CNBC
Oct 1, 2012 6:00am EDT
$80 billion. >> $80 billion? >> it's like 80 build per year. and we need to cut -- close the deficit by a trillion. we got a trillion dollar deficit and it raises like -- i think it's less. maybe 40 billion. >> are you correct, it's not sufficient. >> and he's not talking about anything else. you can keep your entitlement, keep this -- he's not talking about doing specific things with entitlements. >> you're right to this extent. he's not talking specifics on entitlements. >> it's mostly we'll tax rich people so that -- or people that make over 250 and you'll basically get to keep everything including the phones. >> joe, i thought you either wanted to talk about the last minute kick that a billy -- >> i didn't see that. oh, the redskins. >> or my terrific story on debates in the "new york times" this morning. >> it was between piece. it was a very good piece. >> i did see that. >> thank you. let me recap. >> you didn't even mention the bengals beat the redskins. >> i was going to if you brought it up. and congratses on the reds, too. they have tied the nationals for best record in ba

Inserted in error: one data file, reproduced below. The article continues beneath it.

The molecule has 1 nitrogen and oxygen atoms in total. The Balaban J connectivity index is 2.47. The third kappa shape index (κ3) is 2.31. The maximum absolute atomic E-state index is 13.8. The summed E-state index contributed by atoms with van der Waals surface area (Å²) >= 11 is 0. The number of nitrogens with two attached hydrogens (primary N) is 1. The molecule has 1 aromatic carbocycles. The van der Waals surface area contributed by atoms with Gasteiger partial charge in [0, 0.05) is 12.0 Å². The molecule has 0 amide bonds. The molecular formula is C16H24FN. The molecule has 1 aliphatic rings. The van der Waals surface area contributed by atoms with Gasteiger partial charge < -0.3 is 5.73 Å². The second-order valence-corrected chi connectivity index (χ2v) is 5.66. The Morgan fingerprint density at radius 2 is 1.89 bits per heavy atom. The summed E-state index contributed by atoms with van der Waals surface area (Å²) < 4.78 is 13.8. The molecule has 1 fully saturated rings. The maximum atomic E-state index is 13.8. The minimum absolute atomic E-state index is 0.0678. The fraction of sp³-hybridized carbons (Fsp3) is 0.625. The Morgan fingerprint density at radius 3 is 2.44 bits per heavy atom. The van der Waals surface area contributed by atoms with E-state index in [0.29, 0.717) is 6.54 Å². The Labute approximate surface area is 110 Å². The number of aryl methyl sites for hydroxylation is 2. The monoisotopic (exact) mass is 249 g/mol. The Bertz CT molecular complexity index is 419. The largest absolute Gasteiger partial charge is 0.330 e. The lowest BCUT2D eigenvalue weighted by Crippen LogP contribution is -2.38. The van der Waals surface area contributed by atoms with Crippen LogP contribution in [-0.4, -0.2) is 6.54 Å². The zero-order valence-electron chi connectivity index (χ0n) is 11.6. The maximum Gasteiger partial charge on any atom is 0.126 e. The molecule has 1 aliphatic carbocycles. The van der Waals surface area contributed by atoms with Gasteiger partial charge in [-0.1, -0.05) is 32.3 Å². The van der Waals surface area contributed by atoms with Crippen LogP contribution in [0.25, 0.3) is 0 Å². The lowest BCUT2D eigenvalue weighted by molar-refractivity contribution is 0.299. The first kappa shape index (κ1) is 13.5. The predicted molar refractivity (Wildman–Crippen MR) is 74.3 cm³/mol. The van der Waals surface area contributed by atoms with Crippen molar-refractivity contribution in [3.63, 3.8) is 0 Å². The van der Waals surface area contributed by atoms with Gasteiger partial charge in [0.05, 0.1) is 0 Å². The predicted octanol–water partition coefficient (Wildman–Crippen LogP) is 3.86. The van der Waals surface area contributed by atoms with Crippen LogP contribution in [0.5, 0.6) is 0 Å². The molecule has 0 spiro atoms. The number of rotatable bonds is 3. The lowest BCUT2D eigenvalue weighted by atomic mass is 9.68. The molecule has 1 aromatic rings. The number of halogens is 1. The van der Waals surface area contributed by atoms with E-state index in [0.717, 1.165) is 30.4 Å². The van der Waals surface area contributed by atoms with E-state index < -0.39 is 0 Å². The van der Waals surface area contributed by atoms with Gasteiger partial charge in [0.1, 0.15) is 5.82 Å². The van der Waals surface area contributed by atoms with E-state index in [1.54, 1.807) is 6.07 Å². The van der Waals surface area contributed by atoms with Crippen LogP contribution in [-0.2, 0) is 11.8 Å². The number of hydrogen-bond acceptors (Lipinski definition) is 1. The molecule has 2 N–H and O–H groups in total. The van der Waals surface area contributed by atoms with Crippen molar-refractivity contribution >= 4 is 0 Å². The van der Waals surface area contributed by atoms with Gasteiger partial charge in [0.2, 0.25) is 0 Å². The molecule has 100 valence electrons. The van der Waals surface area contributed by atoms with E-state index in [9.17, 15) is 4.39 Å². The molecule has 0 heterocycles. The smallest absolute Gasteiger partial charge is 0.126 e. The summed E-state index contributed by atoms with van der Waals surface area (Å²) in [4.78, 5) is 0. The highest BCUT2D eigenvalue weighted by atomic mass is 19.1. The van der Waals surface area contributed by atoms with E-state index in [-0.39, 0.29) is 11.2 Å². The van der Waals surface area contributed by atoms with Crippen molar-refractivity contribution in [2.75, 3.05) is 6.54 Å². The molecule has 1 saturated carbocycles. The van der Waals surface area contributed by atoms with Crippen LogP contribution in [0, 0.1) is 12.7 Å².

CNBC
Oct 2, 2012 6:00am EDT
with the deficit, is that going to be spun positively if they're working on it or more fearmongering that something really heinous will go down. >> okay. so keep sticking with what's working for now. we'll keep an eye on this. but kevin, thank you. you always keep us up-to-date on everything happening down there. >> one more quick thing i'll say. watch silver. a lot of popularity in it. we didn't get an outright sell signal, but we got very bearish divergences for silver when it made a new high yesterday. trading over $41 on ebay for silver coins. well over the price in the marketplace. so watch out for that. could be an actionable trade. >> okay, kevin. thanks for the tip. >>> if you have any questions, comments about anything you see here, squawk@cnbc.com. coming up, the chicago teachers strike back in the headlines this morning. we'll find out why next. and then ian poulter's in the building. attention golf fans ever where. >> look at that. every player's name. unbelievable. >> got to be careful. >> i don't want to lose if because it's mine. >>> welcome back. the chicago teachers